Arts

Steve Reevis, Blackfeet Actor from ‘Last of the Dogmen,’ ‘Geronimo,’ has died at 55

Written by at December 8, 2017

Native actor Steve Reevis has passed away at 56. Family is also asking for support on GoFundMe for funeral expenses.

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What Really Happened at the First Thanksgiving? The Wampanoag Side of the Tale

Written by at November 23, 2017

For Thanksgiving this year ICTMN spoke to the Mashpee Wampanoag Tribe’s Tribal Historic Preservation Officer to get a better understanding of what really happened 401 years ago at the first Thanksgiving, and what Wampanoags do today.

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Top Civil Rights Organizations Urge Media Not to Use Washington NFL Team’s R-word Name on Thanksgiving

Written by at November 21, 2017

The Washington NFL franchise will take on the New York Giants in a high-profile, nationally broadcast game on Thursday.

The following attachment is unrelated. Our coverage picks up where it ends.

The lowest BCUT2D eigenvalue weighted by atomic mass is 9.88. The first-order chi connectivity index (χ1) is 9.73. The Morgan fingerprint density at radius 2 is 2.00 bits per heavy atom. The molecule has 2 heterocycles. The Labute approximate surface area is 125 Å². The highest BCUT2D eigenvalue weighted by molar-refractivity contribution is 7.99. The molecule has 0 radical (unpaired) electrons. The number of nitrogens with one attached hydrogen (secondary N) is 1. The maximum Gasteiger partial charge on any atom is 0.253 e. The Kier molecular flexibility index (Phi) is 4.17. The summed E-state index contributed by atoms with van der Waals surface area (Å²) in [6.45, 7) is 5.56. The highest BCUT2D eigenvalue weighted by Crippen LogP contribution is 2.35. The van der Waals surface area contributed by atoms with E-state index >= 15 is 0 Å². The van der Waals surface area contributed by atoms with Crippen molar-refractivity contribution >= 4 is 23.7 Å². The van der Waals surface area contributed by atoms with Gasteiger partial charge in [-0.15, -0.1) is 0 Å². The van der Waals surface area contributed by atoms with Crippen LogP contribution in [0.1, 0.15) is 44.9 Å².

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Center For Native American Youth Releases 2nd Annual ‘State of Native Youth’ Report

Written by at November 15, 2017

Center For Native American Youth Releases 2nd Annual ‘State of Native Youth’ Report

On November 15th, the Center for Native American Youth released its second annual State of Native Youth report

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Nammy 2017 Special Performances Include Gary Farmer and Joseph FireCrow Tribute

Written by at October 4, 2017

Nammy 2017 Special Performances Include Gary Farmer and Joseph FireCrow Tribute

The 2017 Nammys, hosted by Ernie Stevens, will feature Gary Farmer and the Troublemakers Oct. 14th

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After a Win at ’48 Hour Film Project Portland’, Native Crew Looks for Win in Paris

Written by at October 2, 2017

After a Win at ’48 Hour Film Project Portland’, Native Crew Looks for Win in Paris